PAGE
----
Water-Soluble14.1 ± 0.215.9±0.48.6 ± 0.5
Cellulose39.2 ± 0.739.8±0.565.8 ± 1.0
Hemicellulose21.4 ± 0.420.4±0.613.5 ± 0.3
Lignin19.6 ± 0.818.4±0.36.9 ± 0.6
Ash5.7 ± 0.15.5±0.45.2 ± 0.3

Table 2.

Chemical composition (percent by dry weight) of rice straw

The cellulose content increased from 39.2% to 65.8%, that is predominantly attributed to the decrease of lignin and hemicellulose. Removal of lignin can reduce the binding of lignin to hemicellulose/cellulose (Han et al. 1997; Lu et al. 2002; Ahola et al. 2008; Ma et al. 2008), and more removal of hemicellulose implies that the connections between the hemicellulose and cellulose are broken and more cellulose is exposed. In summary, STEX collaborative diluted lye pretreatment will partly break the lignocellulose structure, enhance enzymatic biocatalysis, increase the desired products yield and recycle more cellulose.

4. Saccharification and fermentation for bioethanol production

Producing ethanol from lignocellulosic materials need a series of chemical and biological procedures, namely opening the bundles of lignocelluloses in order to access the polymer chains of cellulose and hemicellulose, polymers hydrolysis to achieve monomer sugar solutions, fermentation of the sugars to obtain ethanol solution (mash) by microorganisms, purification of ethanol from mash by distillation and dehydration. Figure 7 is a flow figure designed for applying the technology of STEX for producing bioethanol.

Figure 7.

Flow diagram for bioethanol production from rice straw

4.1. Saccharification with enzymatic hydrolysis

4.1.1. Water retention value (WRV) of celluloses

The structure of untreated rice straw is nonporous and tight. The compact structure makes it difficult to moisturize the interior of rice straw and prevents from entering of the cellulase dissolved in water, which will decrease the efficiency of the enzyme hydrolysis. Hence, water retention value (WRV) of cellulose is often used to evaluate accessibility of cellulose for enzyme and we used it to evaluate the effects of the SO3 micro-thermal explosion. The straw water retention values were determined by centrifugation method. The straw was soaked in water at 25℃ for 30 min, then centrifuged at 3000rpm for 15 min. The wet straw was weighed after centrifuging and then reweighed after being dried at 90℃ for 2h, The WRV was calculated as the amount of water which retained in the rice straw after centrifuging comparing with dried weight of straw (Eq2)

WRV=WwWdWd×100%

4.1.2. Water retention value and change of saccharification rate

The impacts of pretreatment manners to WRV and saccharification rate are shown in Fig.8. To STEX treated rice straw, WRV and saccharification rate increased with the treating time during the initial 120min, when the treatment with sulfur trioxide duration was elongated the WRV began to decline rapidly and the saccharification rate just decreased slightly (Fig.8A), we suggest that a little of carbide might form in the rice straw when time of STEX was too long and cellulose became more hydrophobic. To dilute alkali-treated method, the WRV increased during the initial 120 min and then became stable, the saccharification rate increased within initial 180min (Fig.8B). The dilute alkali-treated method removed the lignin in lignocellulosic slowly, slightly destructed the internal structure of cellulose and the off lignin lignocellulosic structure will be opened gradually so that the WRV and the saccharification rate increased. The change of the saccharification rate and WRV of the sulfur trioxide followed by alkali-treated rice straw are shown in Fig.8C, the WRV increased within initial 60min but decreased after 60min and the saccharification rate increased and became stable after 120min.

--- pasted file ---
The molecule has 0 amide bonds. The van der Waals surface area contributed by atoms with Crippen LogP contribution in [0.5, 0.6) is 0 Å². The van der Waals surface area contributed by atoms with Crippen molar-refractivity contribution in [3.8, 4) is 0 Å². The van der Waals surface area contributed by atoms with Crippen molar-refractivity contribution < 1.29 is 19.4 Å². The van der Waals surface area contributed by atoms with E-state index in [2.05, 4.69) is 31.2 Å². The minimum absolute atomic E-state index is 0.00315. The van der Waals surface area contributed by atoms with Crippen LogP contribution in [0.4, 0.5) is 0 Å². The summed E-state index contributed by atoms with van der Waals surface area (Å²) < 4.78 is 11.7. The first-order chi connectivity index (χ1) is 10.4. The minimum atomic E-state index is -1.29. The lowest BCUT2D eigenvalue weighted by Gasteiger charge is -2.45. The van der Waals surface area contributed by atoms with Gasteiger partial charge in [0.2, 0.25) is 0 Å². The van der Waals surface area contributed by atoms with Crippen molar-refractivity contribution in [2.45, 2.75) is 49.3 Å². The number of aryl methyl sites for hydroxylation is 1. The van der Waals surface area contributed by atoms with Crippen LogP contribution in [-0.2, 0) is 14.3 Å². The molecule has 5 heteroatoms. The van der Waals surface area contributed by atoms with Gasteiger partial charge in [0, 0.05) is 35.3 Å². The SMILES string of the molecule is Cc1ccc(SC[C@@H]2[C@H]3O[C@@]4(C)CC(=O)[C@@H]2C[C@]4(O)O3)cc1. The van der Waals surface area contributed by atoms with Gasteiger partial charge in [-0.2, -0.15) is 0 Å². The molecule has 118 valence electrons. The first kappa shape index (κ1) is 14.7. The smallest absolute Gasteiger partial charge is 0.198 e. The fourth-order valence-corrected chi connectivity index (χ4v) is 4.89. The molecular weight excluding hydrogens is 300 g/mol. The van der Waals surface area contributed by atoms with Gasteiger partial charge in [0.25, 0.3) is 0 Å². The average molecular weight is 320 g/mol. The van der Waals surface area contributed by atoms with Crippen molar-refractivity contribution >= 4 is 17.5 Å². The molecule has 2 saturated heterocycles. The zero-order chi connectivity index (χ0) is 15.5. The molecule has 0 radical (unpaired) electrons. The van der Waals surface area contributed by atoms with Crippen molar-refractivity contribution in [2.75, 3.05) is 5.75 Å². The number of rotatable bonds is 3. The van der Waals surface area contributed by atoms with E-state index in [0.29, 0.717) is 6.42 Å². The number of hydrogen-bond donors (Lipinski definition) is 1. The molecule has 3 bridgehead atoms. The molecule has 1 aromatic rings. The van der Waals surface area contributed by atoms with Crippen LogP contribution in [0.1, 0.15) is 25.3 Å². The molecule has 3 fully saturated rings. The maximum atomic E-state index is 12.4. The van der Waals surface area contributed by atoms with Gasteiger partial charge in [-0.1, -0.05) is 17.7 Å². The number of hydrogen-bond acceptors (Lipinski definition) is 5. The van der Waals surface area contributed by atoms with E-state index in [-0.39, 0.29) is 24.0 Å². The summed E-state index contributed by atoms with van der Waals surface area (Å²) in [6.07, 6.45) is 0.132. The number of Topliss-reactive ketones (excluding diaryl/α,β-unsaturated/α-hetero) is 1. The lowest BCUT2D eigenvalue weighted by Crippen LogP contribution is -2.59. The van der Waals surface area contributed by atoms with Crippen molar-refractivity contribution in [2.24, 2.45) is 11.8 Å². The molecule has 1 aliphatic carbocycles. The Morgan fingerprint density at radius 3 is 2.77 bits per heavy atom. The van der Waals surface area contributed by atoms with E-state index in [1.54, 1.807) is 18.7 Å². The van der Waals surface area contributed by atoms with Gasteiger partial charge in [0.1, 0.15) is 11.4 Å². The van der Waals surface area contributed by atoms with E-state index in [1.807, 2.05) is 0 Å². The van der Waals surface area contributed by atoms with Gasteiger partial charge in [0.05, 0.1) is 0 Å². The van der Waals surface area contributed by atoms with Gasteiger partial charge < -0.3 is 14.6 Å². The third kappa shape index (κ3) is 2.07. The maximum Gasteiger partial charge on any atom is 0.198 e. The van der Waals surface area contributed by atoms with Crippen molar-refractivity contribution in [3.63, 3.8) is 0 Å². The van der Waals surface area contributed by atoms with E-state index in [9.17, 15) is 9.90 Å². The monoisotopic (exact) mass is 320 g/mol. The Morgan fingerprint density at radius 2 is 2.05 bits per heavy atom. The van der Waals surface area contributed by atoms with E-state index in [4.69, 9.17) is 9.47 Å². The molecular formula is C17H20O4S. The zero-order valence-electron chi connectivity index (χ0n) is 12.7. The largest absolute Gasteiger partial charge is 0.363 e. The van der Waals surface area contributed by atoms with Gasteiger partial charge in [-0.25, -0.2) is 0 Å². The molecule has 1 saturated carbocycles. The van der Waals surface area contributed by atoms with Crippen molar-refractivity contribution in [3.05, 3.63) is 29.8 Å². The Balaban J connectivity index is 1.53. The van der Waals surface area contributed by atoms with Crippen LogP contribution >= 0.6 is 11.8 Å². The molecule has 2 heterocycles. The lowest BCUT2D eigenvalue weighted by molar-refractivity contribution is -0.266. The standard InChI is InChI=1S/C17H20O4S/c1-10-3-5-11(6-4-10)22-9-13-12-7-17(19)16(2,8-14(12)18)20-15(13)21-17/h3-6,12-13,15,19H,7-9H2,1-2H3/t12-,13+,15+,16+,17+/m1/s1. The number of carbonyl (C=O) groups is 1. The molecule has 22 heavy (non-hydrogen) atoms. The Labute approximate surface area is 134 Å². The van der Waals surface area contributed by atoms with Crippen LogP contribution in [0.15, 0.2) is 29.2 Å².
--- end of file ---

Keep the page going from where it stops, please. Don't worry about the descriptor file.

Figure 8.

The impacts of WRV on saccharification rate by pretreatment. -▲-, saccharification rate; -●-, WRV; (A) rice straw was treated for 4 hours at 50℃ by sulfur trioxide; (B) rice straw was treated for 4 hours at 50℃ by 1% w/v NaOH; (C) straw was treated with sulfur trioxide for 4 hours followed by 1% w/v NaOH treatment for 2 hours at 50℃.

5. Future perspective

STEX for the pretreatments of cornstalk, rape straw, wheat straw had also been researched in our lab, and the STEX method exibited significant effects on the enhancement of enzyme hydrolysis of these herbs, that means STEX can act as a universal method for lignocellulosic pretreatment, and mdoderate requirements for performing STEX may improve competitiveness of the renewable energy from biomass. While there are also several aspects, which need to be researched for applying the STEX into commercial-scale application (industry), such as pretreatment equipment, clean technology in lower cost, and how to attain the utter utilization of lignocelluloses in order to manufacture high-purity cellulose. Meanwhile, the optimization of the STEX pretreatment process, clean and low-cost application of lignin black liquor and the research of high-efficiency pretreatment technology in the farmland are imminent. Commercial-scale application approach of rice straw with the STEX in the future is showed in Fig.9.

Figure 9.

A platform of SO3/alkali processing technology to achieve each component of straw and utter utilization of biomass

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Ri-Sheng Yao and Feng-He Li (August 29th 2013). Sulfur Trioxide Micro-Thermal Explosion for Rice Straw Pretreatment, Cellulose - Biomass Conversion, Theo van de Ven and John Kadla, IntechOpen, DOI: 10.5772/50428. Available from: